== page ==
Europeans weigh costs of cutting Russian energy

Rising energy prices are testing the resolve of ordinary consumers and business owners across Europe, who are caught between the continent's dependence on cheap Russian energy and its revulsion over the Ukraine crisis. 

The European Commission (EU) on Wednesday proposed a sixth round of sanctions against Russia over its actions in Ukraine, with European Commission President Ursula von der Leyen saying the EU had proposed phasing out Russian oil imports by the end of the year and refined products by the end of 2022.

The new proposal must be approved by all 27 member countries, which will be a battle because some are more dependent on Russian oil than others. Still, oil is easier to replace than natural gas, which is used to generate electricity and power industries.

Hungary is one of countries encountering difficulties in breaking its dependence on Russian energy, given its geopolitical situation. The country gets 85 percent of its gas and more than 60 percent of its oil from Russia.

Since the Ukraine conflict began, many clients have been converting their home heating systems to electricity, uncertain about the future of natural gas, Kritztian Kobela-Piko, a gas fitter and plumber in the Hungarian capital of Budapest, told AP. 

Cutting off Russian gas would hit Germany's glass industry. The owner of Heinz-Glas Group Carletta Heinz told AP that she is worried about the impact on glass-making companies near the border between the Thuringia and Bavaria regions, which employ 5,000 people directly and 8,000 others indirectly.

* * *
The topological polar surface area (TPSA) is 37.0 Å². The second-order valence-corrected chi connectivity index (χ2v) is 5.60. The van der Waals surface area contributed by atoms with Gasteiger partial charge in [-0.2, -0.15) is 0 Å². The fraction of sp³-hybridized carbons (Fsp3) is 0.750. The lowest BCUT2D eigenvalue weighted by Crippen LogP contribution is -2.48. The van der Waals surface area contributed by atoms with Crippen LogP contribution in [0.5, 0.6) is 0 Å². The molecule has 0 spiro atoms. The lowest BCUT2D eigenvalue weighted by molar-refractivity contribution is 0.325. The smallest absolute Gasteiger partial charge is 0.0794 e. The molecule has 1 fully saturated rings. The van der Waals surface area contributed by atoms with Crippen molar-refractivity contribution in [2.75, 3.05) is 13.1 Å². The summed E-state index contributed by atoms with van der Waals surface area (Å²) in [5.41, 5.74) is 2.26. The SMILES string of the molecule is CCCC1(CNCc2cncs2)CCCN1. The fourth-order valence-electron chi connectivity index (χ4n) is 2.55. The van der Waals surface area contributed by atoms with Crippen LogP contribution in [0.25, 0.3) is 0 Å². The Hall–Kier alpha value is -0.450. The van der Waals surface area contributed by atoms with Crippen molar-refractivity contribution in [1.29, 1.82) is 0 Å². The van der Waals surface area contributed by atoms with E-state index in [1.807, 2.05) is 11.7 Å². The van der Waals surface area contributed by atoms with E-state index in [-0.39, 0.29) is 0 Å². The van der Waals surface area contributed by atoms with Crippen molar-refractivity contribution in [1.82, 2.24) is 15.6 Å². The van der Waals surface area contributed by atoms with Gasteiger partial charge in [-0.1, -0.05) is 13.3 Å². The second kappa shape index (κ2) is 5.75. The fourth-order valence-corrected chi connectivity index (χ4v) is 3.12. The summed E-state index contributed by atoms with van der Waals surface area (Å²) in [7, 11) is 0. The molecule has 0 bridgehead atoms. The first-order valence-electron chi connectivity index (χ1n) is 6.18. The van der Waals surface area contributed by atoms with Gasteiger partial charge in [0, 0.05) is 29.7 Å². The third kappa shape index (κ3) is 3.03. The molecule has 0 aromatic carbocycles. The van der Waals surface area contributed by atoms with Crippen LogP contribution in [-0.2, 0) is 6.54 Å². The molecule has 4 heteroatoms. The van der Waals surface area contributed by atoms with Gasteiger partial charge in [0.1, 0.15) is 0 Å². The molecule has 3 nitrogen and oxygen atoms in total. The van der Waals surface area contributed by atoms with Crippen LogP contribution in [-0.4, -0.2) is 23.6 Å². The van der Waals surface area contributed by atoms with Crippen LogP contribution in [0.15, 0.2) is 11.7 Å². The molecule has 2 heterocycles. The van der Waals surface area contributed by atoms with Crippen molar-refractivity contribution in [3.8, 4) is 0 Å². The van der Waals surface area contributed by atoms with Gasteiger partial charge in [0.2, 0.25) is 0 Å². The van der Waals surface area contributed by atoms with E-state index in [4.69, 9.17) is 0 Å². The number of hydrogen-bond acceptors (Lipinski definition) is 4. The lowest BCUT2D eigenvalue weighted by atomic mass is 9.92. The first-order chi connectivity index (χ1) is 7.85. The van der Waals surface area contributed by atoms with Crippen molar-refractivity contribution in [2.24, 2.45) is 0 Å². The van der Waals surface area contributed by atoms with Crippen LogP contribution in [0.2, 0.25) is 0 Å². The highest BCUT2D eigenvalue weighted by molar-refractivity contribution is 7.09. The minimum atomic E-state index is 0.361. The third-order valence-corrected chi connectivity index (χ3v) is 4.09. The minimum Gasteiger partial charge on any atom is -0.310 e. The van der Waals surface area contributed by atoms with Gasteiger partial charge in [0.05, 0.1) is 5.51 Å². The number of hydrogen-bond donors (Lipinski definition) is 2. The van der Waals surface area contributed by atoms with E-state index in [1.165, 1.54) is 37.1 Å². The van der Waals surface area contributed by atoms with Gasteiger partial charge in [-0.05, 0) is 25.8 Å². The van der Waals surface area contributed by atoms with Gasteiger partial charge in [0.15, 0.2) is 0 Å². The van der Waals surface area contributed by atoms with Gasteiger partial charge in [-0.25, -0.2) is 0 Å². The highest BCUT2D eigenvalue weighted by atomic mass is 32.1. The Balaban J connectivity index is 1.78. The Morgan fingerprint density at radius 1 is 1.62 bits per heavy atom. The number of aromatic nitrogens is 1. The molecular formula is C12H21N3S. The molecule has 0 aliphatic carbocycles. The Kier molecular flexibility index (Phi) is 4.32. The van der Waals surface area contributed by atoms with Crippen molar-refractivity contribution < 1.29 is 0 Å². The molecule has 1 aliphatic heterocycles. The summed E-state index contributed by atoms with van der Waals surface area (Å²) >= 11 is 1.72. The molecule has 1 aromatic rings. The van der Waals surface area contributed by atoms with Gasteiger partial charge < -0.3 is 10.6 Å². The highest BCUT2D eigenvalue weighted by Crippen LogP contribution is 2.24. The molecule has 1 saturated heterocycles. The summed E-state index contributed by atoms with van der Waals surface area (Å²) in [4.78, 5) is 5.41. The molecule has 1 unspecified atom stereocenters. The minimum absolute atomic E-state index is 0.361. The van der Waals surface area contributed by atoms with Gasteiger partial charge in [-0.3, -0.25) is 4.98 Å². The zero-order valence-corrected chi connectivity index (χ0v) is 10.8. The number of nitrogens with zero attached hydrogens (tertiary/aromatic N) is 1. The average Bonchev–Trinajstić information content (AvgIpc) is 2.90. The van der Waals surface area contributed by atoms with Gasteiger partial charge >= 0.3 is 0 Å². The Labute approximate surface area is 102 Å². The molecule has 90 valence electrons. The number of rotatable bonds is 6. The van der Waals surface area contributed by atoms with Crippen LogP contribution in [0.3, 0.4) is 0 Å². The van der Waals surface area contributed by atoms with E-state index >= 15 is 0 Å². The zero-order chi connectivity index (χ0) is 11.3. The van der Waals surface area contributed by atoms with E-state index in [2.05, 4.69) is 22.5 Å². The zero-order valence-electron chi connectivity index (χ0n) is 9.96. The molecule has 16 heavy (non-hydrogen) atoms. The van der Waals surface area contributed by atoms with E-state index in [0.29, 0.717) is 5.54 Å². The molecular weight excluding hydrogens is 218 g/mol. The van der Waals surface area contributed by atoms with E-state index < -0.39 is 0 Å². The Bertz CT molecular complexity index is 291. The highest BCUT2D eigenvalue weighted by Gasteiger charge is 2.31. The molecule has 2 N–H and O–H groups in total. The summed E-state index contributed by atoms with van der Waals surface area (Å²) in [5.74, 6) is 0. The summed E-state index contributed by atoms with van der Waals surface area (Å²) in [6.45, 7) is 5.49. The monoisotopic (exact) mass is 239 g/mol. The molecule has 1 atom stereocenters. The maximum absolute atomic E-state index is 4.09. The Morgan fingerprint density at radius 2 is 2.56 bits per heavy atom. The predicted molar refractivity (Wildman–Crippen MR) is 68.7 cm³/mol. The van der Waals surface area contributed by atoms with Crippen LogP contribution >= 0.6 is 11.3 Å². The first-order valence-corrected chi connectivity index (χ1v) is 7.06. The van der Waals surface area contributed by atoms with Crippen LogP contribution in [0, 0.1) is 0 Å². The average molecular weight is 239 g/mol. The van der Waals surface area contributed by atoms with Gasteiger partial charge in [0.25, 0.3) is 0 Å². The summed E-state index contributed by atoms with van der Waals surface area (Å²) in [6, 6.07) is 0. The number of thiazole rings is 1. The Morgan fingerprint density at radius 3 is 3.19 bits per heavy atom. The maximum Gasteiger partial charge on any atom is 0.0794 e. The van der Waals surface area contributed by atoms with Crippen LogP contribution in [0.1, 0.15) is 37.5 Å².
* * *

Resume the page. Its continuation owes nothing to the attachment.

If a gas boycott leads to government-imposed rationing, Heinz said, then Germany must ensure that glassmakers get at least 70 percent of their current energy to keep tanks hot and avoid widespread equipment losses. In case of a dire shortage, EU law requires governments to shut off gas to businesses to spare homes and hospitals.

In a poll of 1,230 random voters published last month by German public broadcaster ZDF, 28 percent said the country should halt natural gas and oil imports immediately, even if it means supply problems, while 54 percent said it should only happen if the supply is largely secured, and 14 percent opposed a ban.

In Italy, struggling residents of one of the country's lowest-income neighborhoods on Milan's periphery line up twice a week to ask for help making ends meet. Increasingly, they come clutching utility bills, AP reported.

Bulgaria, with its current centrist coalition government, is trying to get on a clearer pro-Western path by looking elsewhere for energy, including gas from Azerbaijan or liquefied natural gas (LNG) via a pipeline with Greece. 

However, the LNG option will mean higher prices.

(With input from AP)

(Cover: Sakhalin-1 oil and gas project is located off the coast of Sakhalin Island in the Russian Far East. /CFP)

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